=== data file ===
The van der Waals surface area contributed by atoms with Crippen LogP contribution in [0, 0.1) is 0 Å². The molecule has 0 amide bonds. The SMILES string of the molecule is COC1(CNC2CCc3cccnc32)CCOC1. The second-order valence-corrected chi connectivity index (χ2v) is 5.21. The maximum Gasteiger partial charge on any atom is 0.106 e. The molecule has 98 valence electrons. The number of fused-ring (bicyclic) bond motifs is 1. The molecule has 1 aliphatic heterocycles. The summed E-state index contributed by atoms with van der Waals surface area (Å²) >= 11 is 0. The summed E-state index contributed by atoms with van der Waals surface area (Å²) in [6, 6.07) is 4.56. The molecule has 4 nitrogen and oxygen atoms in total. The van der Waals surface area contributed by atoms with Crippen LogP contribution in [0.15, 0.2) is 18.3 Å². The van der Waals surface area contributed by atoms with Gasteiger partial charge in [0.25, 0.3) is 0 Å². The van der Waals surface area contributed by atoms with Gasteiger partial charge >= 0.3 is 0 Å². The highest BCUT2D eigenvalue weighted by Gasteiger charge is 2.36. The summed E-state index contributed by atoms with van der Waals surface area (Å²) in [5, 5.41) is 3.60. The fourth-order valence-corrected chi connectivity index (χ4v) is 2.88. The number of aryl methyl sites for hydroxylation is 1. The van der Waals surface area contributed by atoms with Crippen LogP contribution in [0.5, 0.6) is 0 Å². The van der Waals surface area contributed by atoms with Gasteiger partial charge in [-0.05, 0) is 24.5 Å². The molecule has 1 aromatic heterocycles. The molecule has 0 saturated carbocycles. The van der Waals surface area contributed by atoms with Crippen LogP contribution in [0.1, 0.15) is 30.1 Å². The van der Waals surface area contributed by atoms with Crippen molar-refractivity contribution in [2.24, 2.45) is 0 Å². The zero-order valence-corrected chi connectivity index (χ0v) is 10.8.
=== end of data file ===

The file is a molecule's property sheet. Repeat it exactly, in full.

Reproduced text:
The van der Waals surface area contributed by atoms with Crippen LogP contribution in [0, 0.1) is 0 Å². The molecule has 0 amide bonds. The SMILES string of the molecule is COC1(CNC2CCc3cccnc32)CCOC1. The second-order valence-corrected chi connectivity index (χ2v) is 5.21. The maximum Gasteiger partial charge on any atom is 0.106 e. The molecule has 98 valence electrons. The number of fused-ring (bicyclic) bond motifs is 1. The molecule has 1 aliphatic heterocycles. The summed E-state index contributed by atoms with van der Waals surface area (Å²) >= 11 is 0. The summed E-state index contributed by atoms with van der Waals surface area (Å²) in [6, 6.07) is 4.56. The molecule has 4 nitrogen and oxygen atoms in total. The van der Waals surface area contributed by atoms with Crippen LogP contribution in [0.15, 0.2) is 18.3 Å². The van der Waals surface area contributed by atoms with Gasteiger partial charge in [0.25, 0.3) is 0 Å². The van der Waals surface area contributed by atoms with Gasteiger partial charge >= 0.3 is 0 Å². The highest BCUT2D eigenvalue weighted by Gasteiger charge is 2.36. The summed E-state index contributed by atoms with van der Waals surface area (Å²) in [5, 5.41) is 3.60. The fourth-order valence-corrected chi connectivity index (χ4v) is 2.88. The number of aryl methyl sites for hydroxylation is 1. The van der Waals surface area contributed by atoms with Crippen LogP contribution in [0.5, 0.6) is 0 Å². The van der Waals surface area contributed by atoms with Gasteiger partial charge in [-0.05, 0) is 24.5 Å². The molecule has 1 aromatic heterocycles. The molecule has 0 saturated carbocycles. The van der Waals surface area contributed by atoms with Crippen LogP contribution in [0.1, 0.15) is 30.1 Å². The van der Waals surface area contributed by atoms with Crippen molar-refractivity contribution in [2.24, 2.45) is 0 Å². The zero-order valence-corrected chi connectivity index (χ0v) is 10.8.